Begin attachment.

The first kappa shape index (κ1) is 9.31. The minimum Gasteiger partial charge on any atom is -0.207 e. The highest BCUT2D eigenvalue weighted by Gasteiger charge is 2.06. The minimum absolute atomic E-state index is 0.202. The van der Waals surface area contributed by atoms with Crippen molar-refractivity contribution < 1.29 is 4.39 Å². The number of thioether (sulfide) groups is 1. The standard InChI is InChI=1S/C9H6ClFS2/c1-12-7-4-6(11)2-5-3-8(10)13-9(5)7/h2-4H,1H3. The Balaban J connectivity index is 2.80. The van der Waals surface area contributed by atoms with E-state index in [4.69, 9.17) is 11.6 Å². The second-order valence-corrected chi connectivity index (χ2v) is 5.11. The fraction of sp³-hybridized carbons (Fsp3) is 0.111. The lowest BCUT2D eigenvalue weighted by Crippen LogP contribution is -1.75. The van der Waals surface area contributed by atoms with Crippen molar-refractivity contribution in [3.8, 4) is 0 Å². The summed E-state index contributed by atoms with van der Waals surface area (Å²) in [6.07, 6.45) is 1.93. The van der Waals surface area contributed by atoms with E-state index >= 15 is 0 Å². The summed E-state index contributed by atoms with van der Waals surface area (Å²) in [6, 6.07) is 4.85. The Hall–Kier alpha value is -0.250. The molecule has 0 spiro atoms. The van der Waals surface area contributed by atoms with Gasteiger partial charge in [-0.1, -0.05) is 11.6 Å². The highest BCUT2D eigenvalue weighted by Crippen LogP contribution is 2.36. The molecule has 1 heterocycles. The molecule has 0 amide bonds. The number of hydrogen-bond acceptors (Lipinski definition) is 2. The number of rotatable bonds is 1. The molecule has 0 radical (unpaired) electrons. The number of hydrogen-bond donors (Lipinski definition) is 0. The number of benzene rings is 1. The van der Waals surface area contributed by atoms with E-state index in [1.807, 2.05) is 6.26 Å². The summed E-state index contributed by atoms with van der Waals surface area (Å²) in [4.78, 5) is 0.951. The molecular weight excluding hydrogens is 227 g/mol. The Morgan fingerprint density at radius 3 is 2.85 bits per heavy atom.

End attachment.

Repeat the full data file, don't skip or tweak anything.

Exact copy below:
The first kappa shape index (κ1) is 9.31. The minimum Gasteiger partial charge on any atom is -0.207 e. The highest BCUT2D eigenvalue weighted by Gasteiger charge is 2.06. The minimum absolute atomic E-state index is 0.202. The van der Waals surface area contributed by atoms with Crippen molar-refractivity contribution < 1.29 is 4.39 Å². The number of thioether (sulfide) groups is 1. The standard InChI is InChI=1S/C9H6ClFS2/c1-12-7-4-6(11)2-5-3-8(10)13-9(5)7/h2-4H,1H3. The Balaban J connectivity index is 2.80. The van der Waals surface area contributed by atoms with E-state index in [4.69, 9.17) is 11.6 Å². The second-order valence-corrected chi connectivity index (χ2v) is 5.11. The fraction of sp³-hybridized carbons (Fsp3) is 0.111. The lowest BCUT2D eigenvalue weighted by Crippen LogP contribution is -1.75. The van der Waals surface area contributed by atoms with Crippen molar-refractivity contribution in [3.8, 4) is 0 Å². The summed E-state index contributed by atoms with van der Waals surface area (Å²) in [6.07, 6.45) is 1.93. The van der Waals surface area contributed by atoms with E-state index >= 15 is 0 Å². The summed E-state index contributed by atoms with van der Waals surface area (Å²) in [6, 6.07) is 4.85. The Hall–Kier alpha value is -0.250. The molecule has 0 spiro atoms. The van der Waals surface area contributed by atoms with Gasteiger partial charge in [-0.1, -0.05) is 11.6 Å². The highest BCUT2D eigenvalue weighted by Crippen LogP contribution is 2.36. The molecule has 1 heterocycles. The molecule has 0 amide bonds. The number of hydrogen-bond acceptors (Lipinski definition) is 2. The number of rotatable bonds is 1. The molecule has 0 radical (unpaired) electrons. The number of hydrogen-bond donors (Lipinski definition) is 0. The number of benzene rings is 1. The van der Waals surface area contributed by atoms with E-state index in [1.807, 2.05) is 6.26 Å². The summed E-state index contributed by atoms with van der Waals surface area (Å²) in [4.78, 5) is 0.951. The molecular weight excluding hydrogens is 227 g/mol. The Morgan fingerprint density at radius 3 is 2.85 bits per heavy atom.